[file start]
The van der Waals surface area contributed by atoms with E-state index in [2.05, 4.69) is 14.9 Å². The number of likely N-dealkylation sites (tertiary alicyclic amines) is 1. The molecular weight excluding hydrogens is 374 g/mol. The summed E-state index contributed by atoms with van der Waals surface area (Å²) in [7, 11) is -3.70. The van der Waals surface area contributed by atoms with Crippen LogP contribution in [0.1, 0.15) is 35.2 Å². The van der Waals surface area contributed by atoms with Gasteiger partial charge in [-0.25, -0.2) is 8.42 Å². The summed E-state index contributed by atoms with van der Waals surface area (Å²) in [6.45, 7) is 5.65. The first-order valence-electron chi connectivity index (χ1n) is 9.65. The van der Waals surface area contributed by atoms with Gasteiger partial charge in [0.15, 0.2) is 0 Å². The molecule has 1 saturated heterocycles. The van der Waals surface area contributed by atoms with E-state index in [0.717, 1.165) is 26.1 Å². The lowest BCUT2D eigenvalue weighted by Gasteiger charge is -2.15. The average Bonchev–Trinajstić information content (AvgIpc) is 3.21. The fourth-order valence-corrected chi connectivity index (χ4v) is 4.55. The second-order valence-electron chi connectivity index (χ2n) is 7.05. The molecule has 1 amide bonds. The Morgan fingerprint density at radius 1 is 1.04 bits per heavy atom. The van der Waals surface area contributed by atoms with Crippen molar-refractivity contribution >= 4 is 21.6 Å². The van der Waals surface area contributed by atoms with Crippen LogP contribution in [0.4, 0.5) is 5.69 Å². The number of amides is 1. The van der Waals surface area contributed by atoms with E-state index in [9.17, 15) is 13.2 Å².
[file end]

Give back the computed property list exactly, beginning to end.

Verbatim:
The van der Waals surface area contributed by atoms with E-state index in [2.05, 4.69) is 14.9 Å². The number of likely N-dealkylation sites (tertiary alicyclic amines) is 1. The molecular weight excluding hydrogens is 374 g/mol. The summed E-state index contributed by atoms with van der Waals surface area (Å²) in [7, 11) is -3.70. The van der Waals surface area contributed by atoms with Crippen LogP contribution in [0.1, 0.15) is 35.2 Å². The van der Waals surface area contributed by atoms with Gasteiger partial charge in [-0.25, -0.2) is 8.42 Å². The summed E-state index contributed by atoms with van der Waals surface area (Å²) in [6.45, 7) is 5.65. The first-order valence-electron chi connectivity index (χ1n) is 9.65. The van der Waals surface area contributed by atoms with Gasteiger partial charge in [0.15, 0.2) is 0 Å². The molecule has 1 saturated heterocycles. The van der Waals surface area contributed by atoms with E-state index in [0.717, 1.165) is 26.1 Å². The lowest BCUT2D eigenvalue weighted by Gasteiger charge is -2.15. The average Bonchev–Trinajstić information content (AvgIpc) is 3.21. The fourth-order valence-corrected chi connectivity index (χ4v) is 4.55. The second-order valence-electron chi connectivity index (χ2n) is 7.05. The molecule has 1 amide bonds. The Morgan fingerprint density at radius 1 is 1.04 bits per heavy atom. The van der Waals surface area contributed by atoms with Crippen molar-refractivity contribution >= 4 is 21.6 Å². The van der Waals surface area contributed by atoms with Crippen LogP contribution in [0.4, 0.5) is 5.69 Å². The number of amides is 1. The van der Waals surface area contributed by atoms with E-state index in [9.17, 15) is 13.2 Å².